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How led bulbs are changing the world

LED bulbs - the modern ones we know and love - have only been in common use about ten years. But in that time, they have revolutionised the energy world both in how we run the planet, and how we look at energy in general.
14 November 2018


LED bulbs – the modern ones we know and love – have only been in common use about ten years. But in that time, they have revolutionised the energy world both in how we run the planet, and how we look at energy in general.

It’s not an exaggeration to say that LED might be the biggest environmental and tech movement in our lifetime. This humble, unassuming invention is at a tipping point, as one by one they’re phasing out inefficient old bulbs and creating a collective light source of billions of lights – enough to see from space! And our environment is better for it, as are our wallets.

See for yourself with our current special offer. Switch your home electricity to Pinergy and we will kit out your home with 20 LED bulbs*, improving your home’s energy efficiency and saving you up to 80% on your lighting costs.


The principle of LED (which stands for ‘light emitting diode’) lights is that they are designed to create light while generating less heat than their predecessors. A traditional light bulb has the ratio the other way around – squandering energy as it radiates more heat.

As a consequence, LED light bulbs can last up to 12 times the duration of their older counterparts and lighting bills can be 80% lower.

One of the first high-profile adaptors of LED was the Sentry Equipment Corporation in Wisconsin, who used LED to replace almost all of their lightbulbs in the interior and exterior of one of their biggest factories.

Their lighting bills plummeted so much that within two years, this massive undertaking paid for itself. And, despite this story being a decade-old yarn of tech history, Sentry Equipment don’t expect to change any of these bulbs for another decade – until 2028.


Digging a little further into the numbers, 95% of LED bulbs’ energy is spent on light, with only 5% on heat.

Since an average Irish household spends 20% of their energy bills on light, and it’s not unusual for LED to cut lighting bills by 80%, that means your overall energy bill could be cut by about 16%. And that’s without having to change any aspects of your lifestyle – not one appliance or lightswitch will be turned off to make those savings.

If LED lights can make that difference to one household, imagine what billions of them can do for the planet…

The Global Impact

We’re just guests on this planet, and like any good guests, we should leave it in roughly the same condition as when we arrived.

Naturally, a light source that requires less energy for the same glow is better for the environment. It’s estimated that the global adoption of LED light bulbs could reduce CO2 emissions by 500 million metric tonnes a year. America alone is already on track to cut its emissions by 100 million tonnes a year, simply by having more people and companies switching to LED.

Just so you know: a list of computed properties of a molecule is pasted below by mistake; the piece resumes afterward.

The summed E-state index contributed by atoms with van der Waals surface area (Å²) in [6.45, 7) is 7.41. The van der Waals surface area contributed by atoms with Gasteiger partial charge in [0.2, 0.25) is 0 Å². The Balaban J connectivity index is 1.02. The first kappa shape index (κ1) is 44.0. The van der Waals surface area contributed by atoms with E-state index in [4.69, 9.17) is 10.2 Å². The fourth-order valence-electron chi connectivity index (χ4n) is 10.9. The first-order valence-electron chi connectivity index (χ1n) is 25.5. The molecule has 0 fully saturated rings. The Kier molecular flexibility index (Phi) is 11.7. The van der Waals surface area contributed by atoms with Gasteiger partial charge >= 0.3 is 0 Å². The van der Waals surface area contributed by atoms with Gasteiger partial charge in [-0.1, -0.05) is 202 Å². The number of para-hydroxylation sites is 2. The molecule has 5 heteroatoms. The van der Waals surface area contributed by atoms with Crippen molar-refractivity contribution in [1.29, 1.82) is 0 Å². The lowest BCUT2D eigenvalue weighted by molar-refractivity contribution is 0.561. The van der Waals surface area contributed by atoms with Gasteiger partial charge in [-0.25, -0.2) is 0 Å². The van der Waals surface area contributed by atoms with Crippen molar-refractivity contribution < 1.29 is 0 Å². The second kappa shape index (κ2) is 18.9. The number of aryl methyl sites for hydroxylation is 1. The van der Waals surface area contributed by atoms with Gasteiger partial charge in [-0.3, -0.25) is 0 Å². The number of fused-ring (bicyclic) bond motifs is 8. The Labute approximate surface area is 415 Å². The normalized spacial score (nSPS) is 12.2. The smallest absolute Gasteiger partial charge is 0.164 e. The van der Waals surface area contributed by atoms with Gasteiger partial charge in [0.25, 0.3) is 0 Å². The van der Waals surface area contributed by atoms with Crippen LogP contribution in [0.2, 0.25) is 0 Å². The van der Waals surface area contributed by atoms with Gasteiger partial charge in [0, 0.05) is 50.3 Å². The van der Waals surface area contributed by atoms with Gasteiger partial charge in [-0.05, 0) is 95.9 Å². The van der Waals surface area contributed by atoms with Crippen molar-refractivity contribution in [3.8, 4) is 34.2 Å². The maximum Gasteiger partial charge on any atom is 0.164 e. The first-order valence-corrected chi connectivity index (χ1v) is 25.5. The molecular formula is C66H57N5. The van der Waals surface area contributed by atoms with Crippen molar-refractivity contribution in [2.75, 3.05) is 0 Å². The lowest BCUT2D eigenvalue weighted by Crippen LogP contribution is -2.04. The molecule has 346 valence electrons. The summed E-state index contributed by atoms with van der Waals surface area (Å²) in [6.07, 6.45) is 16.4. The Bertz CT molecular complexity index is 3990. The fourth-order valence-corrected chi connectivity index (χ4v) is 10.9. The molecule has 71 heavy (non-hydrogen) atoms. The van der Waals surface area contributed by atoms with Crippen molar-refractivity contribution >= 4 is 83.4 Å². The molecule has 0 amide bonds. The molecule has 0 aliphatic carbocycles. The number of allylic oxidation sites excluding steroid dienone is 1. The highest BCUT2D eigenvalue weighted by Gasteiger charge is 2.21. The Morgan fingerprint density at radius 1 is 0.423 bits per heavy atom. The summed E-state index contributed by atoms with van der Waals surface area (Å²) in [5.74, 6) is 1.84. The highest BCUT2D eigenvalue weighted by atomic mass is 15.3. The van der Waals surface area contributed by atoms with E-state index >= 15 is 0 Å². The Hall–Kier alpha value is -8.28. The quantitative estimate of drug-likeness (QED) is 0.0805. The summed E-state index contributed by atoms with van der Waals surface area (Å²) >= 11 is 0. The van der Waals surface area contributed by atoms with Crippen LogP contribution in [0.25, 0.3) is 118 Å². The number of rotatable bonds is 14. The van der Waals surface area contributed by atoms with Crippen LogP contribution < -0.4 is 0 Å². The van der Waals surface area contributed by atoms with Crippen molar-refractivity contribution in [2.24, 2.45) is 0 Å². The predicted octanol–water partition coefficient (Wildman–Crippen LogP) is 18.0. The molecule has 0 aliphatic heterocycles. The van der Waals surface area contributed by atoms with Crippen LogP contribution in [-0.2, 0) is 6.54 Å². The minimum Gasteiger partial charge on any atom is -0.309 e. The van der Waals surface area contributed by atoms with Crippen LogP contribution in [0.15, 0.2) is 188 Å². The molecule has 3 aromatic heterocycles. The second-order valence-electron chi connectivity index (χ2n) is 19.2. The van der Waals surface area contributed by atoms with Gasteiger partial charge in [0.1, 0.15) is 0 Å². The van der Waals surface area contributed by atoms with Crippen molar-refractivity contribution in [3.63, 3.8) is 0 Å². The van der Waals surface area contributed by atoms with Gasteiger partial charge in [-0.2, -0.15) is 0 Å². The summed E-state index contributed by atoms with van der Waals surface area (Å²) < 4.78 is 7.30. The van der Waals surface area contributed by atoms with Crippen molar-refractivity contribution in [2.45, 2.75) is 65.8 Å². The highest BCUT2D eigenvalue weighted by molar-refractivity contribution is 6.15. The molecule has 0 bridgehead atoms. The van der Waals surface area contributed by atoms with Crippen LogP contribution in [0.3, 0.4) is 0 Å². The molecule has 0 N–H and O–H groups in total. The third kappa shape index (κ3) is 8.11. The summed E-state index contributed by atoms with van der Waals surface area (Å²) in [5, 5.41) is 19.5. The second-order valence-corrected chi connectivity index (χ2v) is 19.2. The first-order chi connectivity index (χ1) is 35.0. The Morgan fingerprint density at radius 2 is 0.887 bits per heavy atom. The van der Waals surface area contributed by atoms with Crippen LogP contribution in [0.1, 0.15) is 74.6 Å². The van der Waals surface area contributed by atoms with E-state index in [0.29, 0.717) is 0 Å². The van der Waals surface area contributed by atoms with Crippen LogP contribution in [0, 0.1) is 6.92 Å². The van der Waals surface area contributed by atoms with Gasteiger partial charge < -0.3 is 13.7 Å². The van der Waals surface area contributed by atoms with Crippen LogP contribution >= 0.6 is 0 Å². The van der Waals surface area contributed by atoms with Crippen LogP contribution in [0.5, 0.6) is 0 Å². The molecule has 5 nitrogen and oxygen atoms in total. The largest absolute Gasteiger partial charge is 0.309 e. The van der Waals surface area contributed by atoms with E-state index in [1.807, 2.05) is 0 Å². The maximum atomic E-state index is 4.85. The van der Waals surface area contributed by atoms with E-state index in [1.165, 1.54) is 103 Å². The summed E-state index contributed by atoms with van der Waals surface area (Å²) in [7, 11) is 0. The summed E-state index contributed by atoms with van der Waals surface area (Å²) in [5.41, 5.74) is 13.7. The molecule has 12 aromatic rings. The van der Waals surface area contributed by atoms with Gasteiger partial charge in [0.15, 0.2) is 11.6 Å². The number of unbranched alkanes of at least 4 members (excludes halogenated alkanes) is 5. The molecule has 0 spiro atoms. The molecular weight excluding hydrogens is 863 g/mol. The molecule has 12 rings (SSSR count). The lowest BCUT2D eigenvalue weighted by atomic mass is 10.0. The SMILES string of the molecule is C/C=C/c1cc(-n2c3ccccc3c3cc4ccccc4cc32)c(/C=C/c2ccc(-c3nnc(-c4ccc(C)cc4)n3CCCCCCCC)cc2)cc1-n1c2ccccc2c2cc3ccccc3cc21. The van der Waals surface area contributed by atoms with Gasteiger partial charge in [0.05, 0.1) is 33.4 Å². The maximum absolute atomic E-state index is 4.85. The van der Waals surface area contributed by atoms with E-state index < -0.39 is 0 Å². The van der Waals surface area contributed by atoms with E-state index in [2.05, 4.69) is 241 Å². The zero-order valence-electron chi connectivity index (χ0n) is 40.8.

But it doesn’t stop there.

As well as reducing pressure on electricity suppliers, LED lights are making a huge, positive impact when it comes to waste: The more LED lights are used, the fewer bulbs are thrown out.

India alone is buying 770 million LED bulbs a day, so that’s 770 million light bulbs – per day – that won’t see a bin or a landfill for about twenty years. And speaking of CO2, if this project continues in India, it is estimated that the sub-continent will reduce its emissions by 80 million tonnes per year, every year.

Additionally, LEDs use less chemicals than some other light products, especially fluorescent lights which typically contain noxious elements like mercury. Fluorescent lights have typically been most common in business use, but they’re gradually losing out to the more cost-effective LED. All those billions of gallons of mercury being unused is great news for our planet’s soils, water and air.

Additional Advantages

Not content with saving the world, LED light bulbs are also a pretty great consumer product. They’re more robust and durable than traditional bulbs – less prone to cracks and fractures; and less susceptible to damage from external temperatures (good news if you have a porch light in this cold country, for instance).

When they do finally lose their power (after two decades), they do so incrementally. This allows you to calmly replace them, instead of fumbling to find a new bulb in the pitch black when your one bulb expires with an abrupt, surprise “pop”!

Somebody give those inventors a Nobel Prize! Oh, wait…

LED and the Nobel Prize

Better late than never, three scientists received the Nobel Prize for their work in the 1990s. While we were all watching The Simpsons and arguing about Blur vs Oasis, these men were revolutionising (to quote the Nobel Committee) “efficient blue light-emitting diodes [LEDs], which has enabled a bright, energy-saving white light source.”

They received the award in 2014, as an acknowledgement of the profound impact the invention, in its current form, has had all over the globe. An LED bulb can provide light for almost a generation or 20 years. Its impact will last much longer.

How many Light Bulbs does it Take to Change the World?

One of the reasons for the rise and rise of the LED bulb is that it appeals across the board: Even for people who don’t feel a sense of urgency about the environment, the clear money-saving opportunities are irresistible.

Renewable energy and waste management are rightfully seen as important for the environment. And LED is quietly making a phenomenal impact on so many aspects of our lives – from household bills, to the world economy and to the very air that we breathe. LED, we salute you.

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